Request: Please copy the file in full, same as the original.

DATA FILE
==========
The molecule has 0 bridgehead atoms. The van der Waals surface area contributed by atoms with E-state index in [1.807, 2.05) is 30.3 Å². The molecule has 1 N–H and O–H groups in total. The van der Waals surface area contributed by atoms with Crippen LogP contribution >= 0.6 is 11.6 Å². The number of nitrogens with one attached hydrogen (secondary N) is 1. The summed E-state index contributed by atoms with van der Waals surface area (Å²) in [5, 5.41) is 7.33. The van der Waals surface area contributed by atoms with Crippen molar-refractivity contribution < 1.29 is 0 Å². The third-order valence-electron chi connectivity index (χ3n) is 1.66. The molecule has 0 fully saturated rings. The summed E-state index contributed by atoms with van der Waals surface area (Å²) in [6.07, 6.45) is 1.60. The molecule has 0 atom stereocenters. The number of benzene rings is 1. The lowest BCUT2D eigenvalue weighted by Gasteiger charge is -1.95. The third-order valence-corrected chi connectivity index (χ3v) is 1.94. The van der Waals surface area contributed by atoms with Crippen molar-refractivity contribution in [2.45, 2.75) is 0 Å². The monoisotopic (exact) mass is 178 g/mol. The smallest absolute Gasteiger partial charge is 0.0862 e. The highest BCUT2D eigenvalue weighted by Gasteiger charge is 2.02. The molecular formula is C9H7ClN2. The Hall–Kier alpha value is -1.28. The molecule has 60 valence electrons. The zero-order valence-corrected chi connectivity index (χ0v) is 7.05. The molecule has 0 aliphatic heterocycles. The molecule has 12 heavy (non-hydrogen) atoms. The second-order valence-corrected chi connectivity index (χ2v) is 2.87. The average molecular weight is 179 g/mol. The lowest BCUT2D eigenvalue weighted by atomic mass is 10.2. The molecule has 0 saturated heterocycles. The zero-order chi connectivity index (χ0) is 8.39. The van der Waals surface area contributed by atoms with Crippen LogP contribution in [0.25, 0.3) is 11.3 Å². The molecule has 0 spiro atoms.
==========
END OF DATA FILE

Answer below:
The molecule has 0 bridgehead atoms. The van der Waals surface area contributed by atoms with E-state index in [1.807, 2.05) is 30.3 Å². The molecule has 1 N–H and O–H groups in total. The van der Waals surface area contributed by atoms with Crippen LogP contribution >= 0.6 is 11.6 Å². The number of nitrogens with one attached hydrogen (secondary N) is 1. The summed E-state index contributed by atoms with van der Waals surface area (Å²) in [5, 5.41) is 7.33. The van der Waals surface area contributed by atoms with Crippen molar-refractivity contribution < 1.29 is 0 Å². The third-order valence-electron chi connectivity index (χ3n) is 1.66. The molecule has 0 fully saturated rings. The summed E-state index contributed by atoms with van der Waals surface area (Å²) in [6.07, 6.45) is 1.60. The molecule has 0 atom stereocenters. The number of benzene rings is 1. The lowest BCUT2D eigenvalue weighted by Gasteiger charge is -1.95. The third-order valence-corrected chi connectivity index (χ3v) is 1.94. The van der Waals surface area contributed by atoms with Crippen molar-refractivity contribution in [2.45, 2.75) is 0 Å². The monoisotopic (exact) mass is 178 g/mol. The smallest absolute Gasteiger partial charge is 0.0862 e. The highest BCUT2D eigenvalue weighted by Gasteiger charge is 2.02. The molecular formula is C9H7ClN2. The Hall–Kier alpha value is -1.28. The molecule has 60 valence electrons. The zero-order valence-corrected chi connectivity index (χ0v) is 7.05. The molecule has 0 aliphatic heterocycles. The molecule has 12 heavy (non-hydrogen) atoms. The second-order valence-corrected chi connectivity index (χ2v) is 2.87. The average molecular weight is 179 g/mol. The lowest BCUT2D eigenvalue weighted by atomic mass is 10.2. The molecule has 0 saturated heterocycles. The zero-order chi connectivity index (χ0) is 8.39. The van der Waals surface area contributed by atoms with Crippen LogP contribution in [0.25, 0.3) is 11.3 Å². The molecule has 0 spiro atoms.